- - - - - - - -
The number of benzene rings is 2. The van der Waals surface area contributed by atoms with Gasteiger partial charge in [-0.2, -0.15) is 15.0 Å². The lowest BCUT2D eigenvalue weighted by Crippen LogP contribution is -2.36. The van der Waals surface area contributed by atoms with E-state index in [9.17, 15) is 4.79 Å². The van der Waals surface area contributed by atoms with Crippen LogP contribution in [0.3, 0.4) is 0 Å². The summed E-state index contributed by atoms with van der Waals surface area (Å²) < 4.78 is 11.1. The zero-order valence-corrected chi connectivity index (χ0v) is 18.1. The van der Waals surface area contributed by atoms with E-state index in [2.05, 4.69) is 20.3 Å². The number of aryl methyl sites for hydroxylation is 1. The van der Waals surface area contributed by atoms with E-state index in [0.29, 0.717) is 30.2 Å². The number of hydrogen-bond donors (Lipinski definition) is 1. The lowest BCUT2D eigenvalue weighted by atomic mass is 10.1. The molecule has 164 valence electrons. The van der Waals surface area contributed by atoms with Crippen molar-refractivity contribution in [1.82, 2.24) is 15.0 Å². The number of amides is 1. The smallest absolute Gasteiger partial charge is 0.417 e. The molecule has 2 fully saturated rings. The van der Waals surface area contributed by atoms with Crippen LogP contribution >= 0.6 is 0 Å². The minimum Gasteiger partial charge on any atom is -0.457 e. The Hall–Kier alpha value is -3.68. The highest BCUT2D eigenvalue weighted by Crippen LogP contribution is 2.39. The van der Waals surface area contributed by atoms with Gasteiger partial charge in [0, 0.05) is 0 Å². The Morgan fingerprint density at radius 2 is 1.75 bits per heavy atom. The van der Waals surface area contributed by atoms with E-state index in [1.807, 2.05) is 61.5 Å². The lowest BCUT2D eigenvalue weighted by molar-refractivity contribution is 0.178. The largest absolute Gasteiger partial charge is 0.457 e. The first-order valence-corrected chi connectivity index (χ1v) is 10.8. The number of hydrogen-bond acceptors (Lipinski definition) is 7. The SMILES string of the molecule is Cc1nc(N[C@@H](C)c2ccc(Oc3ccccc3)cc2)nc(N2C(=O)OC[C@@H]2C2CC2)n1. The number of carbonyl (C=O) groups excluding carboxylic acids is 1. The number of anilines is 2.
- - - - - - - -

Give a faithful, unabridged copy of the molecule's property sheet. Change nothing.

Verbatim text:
The number of benzene rings is 2. The van der Waals surface area contributed by atoms with Gasteiger partial charge in [-0.2, -0.15) is 15.0 Å². The lowest BCUT2D eigenvalue weighted by Crippen LogP contribution is -2.36. The van der Waals surface area contributed by atoms with E-state index in [9.17, 15) is 4.79 Å². The van der Waals surface area contributed by atoms with Crippen LogP contribution in [0.3, 0.4) is 0 Å². The summed E-state index contributed by atoms with van der Waals surface area (Å²) < 4.78 is 11.1. The zero-order valence-corrected chi connectivity index (χ0v) is 18.1. The van der Waals surface area contributed by atoms with E-state index in [2.05, 4.69) is 20.3 Å². The number of aryl methyl sites for hydroxylation is 1. The van der Waals surface area contributed by atoms with E-state index in [0.29, 0.717) is 30.2 Å². The number of hydrogen-bond donors (Lipinski definition) is 1. The lowest BCUT2D eigenvalue weighted by atomic mass is 10.1. The molecule has 164 valence electrons. The van der Waals surface area contributed by atoms with Crippen molar-refractivity contribution in [1.82, 2.24) is 15.0 Å². The number of amides is 1. The smallest absolute Gasteiger partial charge is 0.417 e. The molecule has 2 fully saturated rings. The van der Waals surface area contributed by atoms with Crippen LogP contribution >= 0.6 is 0 Å². The minimum Gasteiger partial charge on any atom is -0.457 e. The Hall–Kier alpha value is -3.68. The highest BCUT2D eigenvalue weighted by Crippen LogP contribution is 2.39. The van der Waals surface area contributed by atoms with Gasteiger partial charge in [0, 0.05) is 0 Å². The Morgan fingerprint density at radius 2 is 1.75 bits per heavy atom. The van der Waals surface area contributed by atoms with E-state index in [1.807, 2.05) is 61.5 Å². The lowest BCUT2D eigenvalue weighted by molar-refractivity contribution is 0.178. The largest absolute Gasteiger partial charge is 0.457 e. The first-order valence-corrected chi connectivity index (χ1v) is 10.8. The number of hydrogen-bond acceptors (Lipinski definition) is 7. The SMILES string of the molecule is Cc1nc(N[C@@H](C)c2ccc(Oc3ccccc3)cc2)nc(N2C(=O)OC[C@@H]2C2CC2)n1. The number of carbonyl (C=O) groups excluding carboxylic acids is 1. The number of anilines is 2.